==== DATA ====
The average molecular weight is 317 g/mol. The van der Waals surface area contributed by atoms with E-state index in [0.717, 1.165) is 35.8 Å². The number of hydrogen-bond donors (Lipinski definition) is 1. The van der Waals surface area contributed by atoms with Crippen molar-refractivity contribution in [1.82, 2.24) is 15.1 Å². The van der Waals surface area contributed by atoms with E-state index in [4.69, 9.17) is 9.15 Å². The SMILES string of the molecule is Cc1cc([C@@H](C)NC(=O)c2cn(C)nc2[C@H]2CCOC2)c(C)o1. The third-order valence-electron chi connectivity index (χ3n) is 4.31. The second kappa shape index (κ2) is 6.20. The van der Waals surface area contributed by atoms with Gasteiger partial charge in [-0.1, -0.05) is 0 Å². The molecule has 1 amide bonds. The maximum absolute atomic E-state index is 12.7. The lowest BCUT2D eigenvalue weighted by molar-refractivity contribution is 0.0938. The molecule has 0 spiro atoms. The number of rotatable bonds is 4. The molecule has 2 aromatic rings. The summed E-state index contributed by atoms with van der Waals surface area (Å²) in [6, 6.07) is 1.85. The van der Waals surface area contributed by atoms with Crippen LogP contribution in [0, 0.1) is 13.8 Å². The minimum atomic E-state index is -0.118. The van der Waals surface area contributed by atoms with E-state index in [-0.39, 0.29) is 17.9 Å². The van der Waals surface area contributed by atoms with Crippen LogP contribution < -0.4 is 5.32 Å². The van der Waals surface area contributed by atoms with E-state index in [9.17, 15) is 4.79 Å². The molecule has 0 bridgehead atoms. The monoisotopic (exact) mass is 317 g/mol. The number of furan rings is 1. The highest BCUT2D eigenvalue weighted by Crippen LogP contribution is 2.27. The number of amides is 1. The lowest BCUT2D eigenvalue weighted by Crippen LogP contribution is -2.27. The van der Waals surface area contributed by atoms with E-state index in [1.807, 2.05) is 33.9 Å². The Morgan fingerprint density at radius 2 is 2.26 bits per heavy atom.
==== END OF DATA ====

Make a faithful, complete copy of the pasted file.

The average molecular weight is 317 g/mol. The van der Waals surface area contributed by atoms with E-state index in [0.717, 1.165) is 35.8 Å². The number of hydrogen-bond donors (Lipinski definition) is 1. The van der Waals surface area contributed by atoms with Crippen molar-refractivity contribution in [1.82, 2.24) is 15.1 Å². The van der Waals surface area contributed by atoms with E-state index in [4.69, 9.17) is 9.15 Å². The SMILES string of the molecule is Cc1cc([C@@H](C)NC(=O)c2cn(C)nc2[C@H]2CCOC2)c(C)o1. The third-order valence-electron chi connectivity index (χ3n) is 4.31. The second kappa shape index (κ2) is 6.20. The van der Waals surface area contributed by atoms with Gasteiger partial charge in [-0.1, -0.05) is 0 Å². The molecule has 1 amide bonds. The maximum absolute atomic E-state index is 12.7. The lowest BCUT2D eigenvalue weighted by molar-refractivity contribution is 0.0938. The molecule has 0 spiro atoms. The number of rotatable bonds is 4. The molecule has 2 aromatic rings. The summed E-state index contributed by atoms with van der Waals surface area (Å²) in [6, 6.07) is 1.85. The van der Waals surface area contributed by atoms with Crippen LogP contribution in [0, 0.1) is 13.8 Å². The minimum atomic E-state index is -0.118. The van der Waals surface area contributed by atoms with E-state index in [-0.39, 0.29) is 17.9 Å². The van der Waals surface area contributed by atoms with Crippen LogP contribution < -0.4 is 5.32 Å². The van der Waals surface area contributed by atoms with E-state index in [9.17, 15) is 4.79 Å². The molecule has 0 bridgehead atoms. The monoisotopic (exact) mass is 317 g/mol. The number of furan rings is 1. The highest BCUT2D eigenvalue weighted by Crippen LogP contribution is 2.27. The number of amides is 1. The lowest BCUT2D eigenvalue weighted by Crippen LogP contribution is -2.27. The van der Waals surface area contributed by atoms with E-state index in [1.807, 2.05) is 33.9 Å². The Morgan fingerprint density at radius 2 is 2.26 bits per heavy atom.